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17 February 2020

PremFlix: the Premier League’s plans to introduce a ‘Netflix-style’ OTT service

Few football fans suspected that Simon Jordan, the outspoken former chairman of Crystal Palace FC, would be vindicated when he proclaimed on talkSPORT that the Premier League should liberate itself from traditional broadcasting rights deals and become the “Netflix of football” i.e. be its own broadcaster. Yet Jordan’s prophecy appears close to (partially) coming true, as last week it was reported that English football’s top flight is developing plans to offer its own bespoke over-the-top (“OTT”) streaming service in some territories, which would see matches in these territories made available directly to fans, possibly as soon as 2022.

What is OTT?

OTT refers to the practice of streaming/making available content provided via an “over-the-top” internet connection, such as Netflix, as opposed to a telecom broadcaster. OTT is now synonymous with video-on-demand services that offer access to film and television content. More recently, broadcasters such as DAZN and Amazon have provided OTT service in a sporting context.

What is the Premier League’s current broadcasting model?

The Premier League currently sells broadcast rights to traditional broadcasters, such as Sky Sports, NBC and Canal+, and third-party streaming services, such as DAZN and Amazon Prime. The Premier League is extremely good at negotiating these traditional broadcast rights deals; the value of domestic and international rights for the 2019-2022 rights cycle reached £9.2 billion and last week, the Premier League sold its 2022-2028 pan-Nordic broadcast rights to NENT Group for £2 billion. Given this success, the old adage “if it ain’t broke, don’t fix it” comes to mind - so why might want the Premier League want to launch its own OTT service to operate in certain territories?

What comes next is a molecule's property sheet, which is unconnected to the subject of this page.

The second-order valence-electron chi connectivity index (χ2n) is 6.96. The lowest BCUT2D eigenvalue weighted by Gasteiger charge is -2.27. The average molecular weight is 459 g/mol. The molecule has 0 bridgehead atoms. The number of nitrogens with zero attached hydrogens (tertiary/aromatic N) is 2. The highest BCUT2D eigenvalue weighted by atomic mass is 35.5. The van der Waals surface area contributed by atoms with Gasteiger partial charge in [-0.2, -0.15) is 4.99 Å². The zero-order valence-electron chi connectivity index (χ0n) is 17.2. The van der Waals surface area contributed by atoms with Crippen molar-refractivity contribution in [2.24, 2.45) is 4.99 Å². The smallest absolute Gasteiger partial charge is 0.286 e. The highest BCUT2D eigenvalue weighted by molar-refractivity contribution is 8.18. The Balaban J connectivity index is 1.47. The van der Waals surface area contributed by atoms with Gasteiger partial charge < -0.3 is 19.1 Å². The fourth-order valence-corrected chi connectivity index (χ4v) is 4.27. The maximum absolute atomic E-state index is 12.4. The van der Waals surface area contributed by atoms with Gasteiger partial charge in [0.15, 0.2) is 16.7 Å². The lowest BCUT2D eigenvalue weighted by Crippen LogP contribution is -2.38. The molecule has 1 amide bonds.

The rationale for a move to OTT in some territories

Fundamentally, it comes down to generating revenue. Media reports suggest that the Premier League’s reasoning is that this means of broadcasting matches could generate more revenue if a direct-to-consumer OTT service is launched in certain territories. For example only, Singtel reportedly pays the Premier League £70 million a year for the 2019-2022 broadcast rights in Singapore, yet receives approximately £175 million a year as income from subscribers to its services. It does not take long to see that there is, theoretically, a lucrative opportunity here for the Premier League; if no other broadcast rights were granted in Singapore, it could stream directly to Singaporean fans and everything being equal, it could generate substantial additional revenue. Indeed, the Premier League reportedly came very close to trialling its own OTT service in some countries, including Singapore, for the 2019-2022 rights cycle. An OTT service might also be viable in territories where broadcast rights are under-exploited i.e. territories where the Premier League is not currently broadcast or territories where there is minimal broadcasting, such as one game per week, provided that the infrastructure is there to support it.

What could the consequences of a partial move to OTT be?